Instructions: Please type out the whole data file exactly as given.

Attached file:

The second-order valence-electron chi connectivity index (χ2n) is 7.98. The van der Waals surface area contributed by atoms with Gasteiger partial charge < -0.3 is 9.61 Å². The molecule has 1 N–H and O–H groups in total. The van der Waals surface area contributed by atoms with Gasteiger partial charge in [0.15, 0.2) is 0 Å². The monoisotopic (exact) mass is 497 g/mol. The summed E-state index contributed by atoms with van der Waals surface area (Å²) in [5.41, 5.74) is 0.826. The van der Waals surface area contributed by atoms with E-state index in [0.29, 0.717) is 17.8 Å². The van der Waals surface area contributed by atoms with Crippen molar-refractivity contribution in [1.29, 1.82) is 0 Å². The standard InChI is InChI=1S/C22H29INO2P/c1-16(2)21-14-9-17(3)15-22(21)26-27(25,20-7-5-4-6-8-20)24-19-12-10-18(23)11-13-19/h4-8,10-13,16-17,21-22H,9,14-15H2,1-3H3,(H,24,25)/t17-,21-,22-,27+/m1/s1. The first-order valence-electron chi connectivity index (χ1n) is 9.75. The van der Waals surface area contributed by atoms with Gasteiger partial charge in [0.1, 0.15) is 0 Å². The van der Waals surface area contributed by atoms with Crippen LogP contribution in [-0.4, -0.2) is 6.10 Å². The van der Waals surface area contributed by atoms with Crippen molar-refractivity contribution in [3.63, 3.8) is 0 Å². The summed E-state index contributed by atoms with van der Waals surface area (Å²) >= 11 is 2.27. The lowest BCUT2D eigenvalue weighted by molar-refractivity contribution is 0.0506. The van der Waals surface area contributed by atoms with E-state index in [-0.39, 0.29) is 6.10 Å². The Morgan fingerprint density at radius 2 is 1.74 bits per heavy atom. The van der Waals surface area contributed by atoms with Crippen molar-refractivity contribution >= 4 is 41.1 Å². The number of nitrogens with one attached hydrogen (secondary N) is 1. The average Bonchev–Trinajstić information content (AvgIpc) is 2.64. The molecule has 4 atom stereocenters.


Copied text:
The second-order valence-electron chi connectivity index (χ2n) is 7.98. The van der Waals surface area contributed by atoms with Gasteiger partial charge < -0.3 is 9.61 Å². The molecule has 1 N–H and O–H groups in total. The van der Waals surface area contributed by atoms with Gasteiger partial charge in [0.15, 0.2) is 0 Å². The monoisotopic (exact) mass is 497 g/mol. The summed E-state index contributed by atoms with van der Waals surface area (Å²) in [5.41, 5.74) is 0.826. The van der Waals surface area contributed by atoms with E-state index in [0.29, 0.717) is 17.8 Å². The van der Waals surface area contributed by atoms with Crippen molar-refractivity contribution in [1.29, 1.82) is 0 Å². The standard InChI is InChI=1S/C22H29INO2P/c1-16(2)21-14-9-17(3)15-22(21)26-27(25,20-7-5-4-6-8-20)24-19-12-10-18(23)11-13-19/h4-8,10-13,16-17,21-22H,9,14-15H2,1-3H3,(H,24,25)/t17-,21-,22-,27+/m1/s1. The first-order valence-electron chi connectivity index (χ1n) is 9.75. The van der Waals surface area contributed by atoms with Gasteiger partial charge in [0.1, 0.15) is 0 Å². The van der Waals surface area contributed by atoms with Crippen LogP contribution in [-0.4, -0.2) is 6.10 Å². The van der Waals surface area contributed by atoms with Crippen molar-refractivity contribution in [3.63, 3.8) is 0 Å². The summed E-state index contributed by atoms with van der Waals surface area (Å²) >= 11 is 2.27. The lowest BCUT2D eigenvalue weighted by molar-refractivity contribution is 0.0506. The van der Waals surface area contributed by atoms with E-state index in [-0.39, 0.29) is 6.10 Å². The Morgan fingerprint density at radius 2 is 1.74 bits per heavy atom. The van der Waals surface area contributed by atoms with Crippen molar-refractivity contribution >= 4 is 41.1 Å². The number of nitrogens with one attached hydrogen (secondary N) is 1. The average Bonchev–Trinajstić information content (AvgIpc) is 2.64. The molecule has 4 atom stereocenters.